When Marie Reimers, the woman behind the tumblr blog I Am a Young Feminist, was a teenager, she decided to look to the internet to educate others and herself on feminism. Through the years, this blog has of course changed and grown, and is often deeply personal, educational, and inspiring. She agreed to take time from her busy schedule to have a phone interview with Miss Millennia to share some of her views and offer advice for those looking for feminist resources.
Miss Millennia Magazine: How old are you, what are you majoring in, and what are your future plans?
Marie Reimers: I’m 21 years old, I have a triple major in Women’s Studies, Sociology and Political Science. I study at Central Michigan University and I plan to go to law school in the fall but I don’t know which law school yet.
M3: Any hobbies besides running your blog?
MR: I am a quilter, so I like to make quilts. I like to sew. I do embroidery; so I’m kind of a crafts person. So those are probably my hobbies.
You started your blog (at the time called I Am a Teenage Feminist) when you were 16, which is kind of young to start a blog with such a serious topic. What influenced you to start it? Was there a specific incident that inspired it?
So when I was in high school I discovered feminism through The Feminist Memoir project: Voices from Women’s Liberation, which is a book about the experiences of women and feminists in the 1970s. And then I realized that a lot of the experiences I was reading about were actually to women in the present day. So that’s when I started to call myself a feminist. And, well, I went to a very upper middle-class, white, high school, and it was very conservative. And no one else in the class called themselves a feminist, or even held feminist beliefs. So, I got on Tumblr, my blog wasn’t originally titled “I am a teenage feminist.” But as I realized that these people on Tumblr held the same beliefs that I did, I became more engrossed in the feminist community and I realized that even though I didn’t have support systems in real life, I did have support systems online. So that was a big part of me starting a feminist blog as a teenager. It was so that I could connect with people who had the same beliefs that I did.
It’s been five years since you started it, how do you think your blog, and views on feminism, have changed?
In the beginning I identified as a choice-feminist, so I identified as someone who believes that any choice a woman makes can be feminist. I was very much a liberal feminist. And as I got older, I got more radical in my beliefs, so now I align myself with radical feminism. And I think it’s just a maturity process; you kind of see how the world works the more you grow up.
I like to think of my blog, especially when I started it, I think it was very much an educational blog. Like “Feminism 101.” So people would ask me questions like “What is feminism? What can I do to be a feminist?” And now it’s more of a personal set of beliefs that I hold and adhere to on my blog. I don’t really answer questions very much anymore, I kind of just write the things that I’m feeling or thinking.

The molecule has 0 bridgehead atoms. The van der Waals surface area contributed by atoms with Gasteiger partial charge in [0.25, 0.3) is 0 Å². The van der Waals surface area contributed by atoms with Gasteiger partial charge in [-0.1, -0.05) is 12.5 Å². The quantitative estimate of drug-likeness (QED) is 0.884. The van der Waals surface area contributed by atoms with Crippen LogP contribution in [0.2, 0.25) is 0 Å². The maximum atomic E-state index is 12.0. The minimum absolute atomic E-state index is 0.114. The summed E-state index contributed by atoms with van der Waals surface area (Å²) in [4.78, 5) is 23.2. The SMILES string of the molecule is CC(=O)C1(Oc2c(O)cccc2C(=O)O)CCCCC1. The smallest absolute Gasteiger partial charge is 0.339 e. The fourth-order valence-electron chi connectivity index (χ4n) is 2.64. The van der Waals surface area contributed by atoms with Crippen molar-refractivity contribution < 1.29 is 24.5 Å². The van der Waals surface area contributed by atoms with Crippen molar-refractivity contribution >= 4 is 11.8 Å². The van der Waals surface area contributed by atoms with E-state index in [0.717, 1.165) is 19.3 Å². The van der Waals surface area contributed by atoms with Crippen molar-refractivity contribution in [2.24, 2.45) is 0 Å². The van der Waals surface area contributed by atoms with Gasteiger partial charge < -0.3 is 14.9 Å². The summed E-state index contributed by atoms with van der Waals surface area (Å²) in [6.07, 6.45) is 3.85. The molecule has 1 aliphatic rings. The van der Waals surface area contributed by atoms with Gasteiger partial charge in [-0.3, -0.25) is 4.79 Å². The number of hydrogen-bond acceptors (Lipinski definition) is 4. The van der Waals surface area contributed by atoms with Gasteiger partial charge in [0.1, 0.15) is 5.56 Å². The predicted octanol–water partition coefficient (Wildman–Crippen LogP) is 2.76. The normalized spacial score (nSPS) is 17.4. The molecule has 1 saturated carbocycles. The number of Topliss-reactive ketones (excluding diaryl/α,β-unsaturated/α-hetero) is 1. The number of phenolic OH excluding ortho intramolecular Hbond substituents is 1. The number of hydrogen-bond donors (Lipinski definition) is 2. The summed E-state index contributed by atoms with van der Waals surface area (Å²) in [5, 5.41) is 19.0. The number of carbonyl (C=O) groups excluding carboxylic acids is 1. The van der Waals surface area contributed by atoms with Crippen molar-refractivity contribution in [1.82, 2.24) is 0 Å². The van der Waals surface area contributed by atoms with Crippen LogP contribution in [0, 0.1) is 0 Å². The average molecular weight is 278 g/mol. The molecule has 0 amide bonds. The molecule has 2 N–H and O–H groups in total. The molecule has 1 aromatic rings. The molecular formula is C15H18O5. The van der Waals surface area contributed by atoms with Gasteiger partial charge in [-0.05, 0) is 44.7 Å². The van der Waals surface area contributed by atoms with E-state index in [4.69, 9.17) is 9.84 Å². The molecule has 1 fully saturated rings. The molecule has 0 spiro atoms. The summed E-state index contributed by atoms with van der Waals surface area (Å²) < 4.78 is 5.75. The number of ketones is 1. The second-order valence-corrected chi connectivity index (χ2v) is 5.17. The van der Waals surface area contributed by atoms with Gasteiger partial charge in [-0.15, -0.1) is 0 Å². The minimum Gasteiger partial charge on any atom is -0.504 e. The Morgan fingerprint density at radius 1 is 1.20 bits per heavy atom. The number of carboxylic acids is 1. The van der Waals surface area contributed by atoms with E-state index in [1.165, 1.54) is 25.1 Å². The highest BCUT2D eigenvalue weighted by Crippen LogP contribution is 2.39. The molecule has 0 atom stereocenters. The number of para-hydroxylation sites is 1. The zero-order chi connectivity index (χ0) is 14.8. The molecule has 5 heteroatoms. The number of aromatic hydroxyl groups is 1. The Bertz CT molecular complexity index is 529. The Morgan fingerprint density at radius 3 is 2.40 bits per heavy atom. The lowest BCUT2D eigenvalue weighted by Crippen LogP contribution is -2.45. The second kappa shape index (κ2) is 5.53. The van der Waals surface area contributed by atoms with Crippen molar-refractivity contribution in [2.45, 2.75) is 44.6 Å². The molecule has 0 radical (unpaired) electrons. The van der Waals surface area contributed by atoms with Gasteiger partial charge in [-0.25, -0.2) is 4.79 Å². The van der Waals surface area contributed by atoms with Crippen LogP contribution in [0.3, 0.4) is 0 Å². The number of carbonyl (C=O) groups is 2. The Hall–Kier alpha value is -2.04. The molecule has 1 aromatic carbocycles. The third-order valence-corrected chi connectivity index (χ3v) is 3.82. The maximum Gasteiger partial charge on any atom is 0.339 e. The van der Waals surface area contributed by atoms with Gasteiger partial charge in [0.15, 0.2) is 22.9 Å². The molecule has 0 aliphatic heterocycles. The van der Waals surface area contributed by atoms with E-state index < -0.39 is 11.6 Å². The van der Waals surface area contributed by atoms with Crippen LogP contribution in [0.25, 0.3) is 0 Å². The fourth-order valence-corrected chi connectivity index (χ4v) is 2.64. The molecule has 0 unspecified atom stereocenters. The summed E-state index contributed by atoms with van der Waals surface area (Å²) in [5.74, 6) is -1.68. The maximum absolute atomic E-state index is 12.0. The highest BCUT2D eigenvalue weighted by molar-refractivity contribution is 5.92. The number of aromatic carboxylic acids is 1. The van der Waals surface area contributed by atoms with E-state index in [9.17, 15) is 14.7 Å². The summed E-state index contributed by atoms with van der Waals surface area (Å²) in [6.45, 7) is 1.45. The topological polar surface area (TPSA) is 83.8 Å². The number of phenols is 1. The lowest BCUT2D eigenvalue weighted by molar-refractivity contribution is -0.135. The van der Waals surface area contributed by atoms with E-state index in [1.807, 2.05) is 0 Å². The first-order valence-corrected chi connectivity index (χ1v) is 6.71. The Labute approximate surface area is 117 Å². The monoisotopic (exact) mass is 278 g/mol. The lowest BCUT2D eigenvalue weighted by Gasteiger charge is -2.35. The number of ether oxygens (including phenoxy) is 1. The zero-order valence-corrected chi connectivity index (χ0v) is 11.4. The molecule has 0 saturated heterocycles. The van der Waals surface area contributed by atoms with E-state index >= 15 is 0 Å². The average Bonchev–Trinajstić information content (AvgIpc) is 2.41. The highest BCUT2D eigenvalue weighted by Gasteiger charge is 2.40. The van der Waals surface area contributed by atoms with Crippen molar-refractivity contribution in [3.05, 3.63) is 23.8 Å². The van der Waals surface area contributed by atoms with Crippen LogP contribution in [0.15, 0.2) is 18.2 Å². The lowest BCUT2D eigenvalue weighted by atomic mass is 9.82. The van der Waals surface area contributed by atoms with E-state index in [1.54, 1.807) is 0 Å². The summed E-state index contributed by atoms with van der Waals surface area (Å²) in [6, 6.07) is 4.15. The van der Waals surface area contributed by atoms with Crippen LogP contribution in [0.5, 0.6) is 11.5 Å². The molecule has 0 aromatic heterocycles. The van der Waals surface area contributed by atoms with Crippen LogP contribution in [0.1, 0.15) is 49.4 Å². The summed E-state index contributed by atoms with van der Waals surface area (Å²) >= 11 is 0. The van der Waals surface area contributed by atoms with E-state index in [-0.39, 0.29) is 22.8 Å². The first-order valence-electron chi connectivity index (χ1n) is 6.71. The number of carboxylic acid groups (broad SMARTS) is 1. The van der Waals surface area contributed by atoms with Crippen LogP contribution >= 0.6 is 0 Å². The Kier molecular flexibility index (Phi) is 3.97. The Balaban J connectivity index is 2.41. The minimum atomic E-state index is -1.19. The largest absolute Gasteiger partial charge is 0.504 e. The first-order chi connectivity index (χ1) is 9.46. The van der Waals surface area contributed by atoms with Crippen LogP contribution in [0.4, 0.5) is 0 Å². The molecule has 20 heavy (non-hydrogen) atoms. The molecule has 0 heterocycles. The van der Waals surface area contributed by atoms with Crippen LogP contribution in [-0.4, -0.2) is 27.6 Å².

Who are some of your role models?
Oh good question. Even though we don’t share all of the same beliefs, I really admire Jessica Valenti. Because she was one of the reasons I got into feminism. Right after I read the Feminist Memoir Project I read Full Frontal Feminism by Jessica Valenti, so she’s someone I really admire. I also really admire Andrea Dworkin from the second wave of feminism because I think that she held a lot of the beliefs that I hold, and it’s her theories that I’ve read and really felt the most connection to. So those two women.
You’ve mentioned those two books, but do you have any books or authors to suggest for those who want to know more about feminism?
Like I said, Full Frontal Feminism by Jessica Valenti is a very good starter book. So if you’re very new to feminism and don’t really know what it’s about or are scared of the word (or any of those things), I really suggest reading that book. I also suggest for beginner feminists, Feminism is for Everybody by Bell Hooks. She really lays out some of the core central tenants of feminism and what it means. For a little more advanced readers, maybe you’ve known about feminism for a while, I recommend The Purity Myth, which is also by Jessica Valenti. If you want to get more of an idea of what third wave feminism is about, Manifesta by Jennifer Baumgardner is a very good book. And then, last but not least, if you are leaning towards being a radical feminist or think you hold radical feminist beliefs, I would read Female Chauvinist Pigs by Ariel Levy.
Anything else you’d like to share with our readers?
I don’t know, just that if you want to check out my blog, it’s I am a young feminist.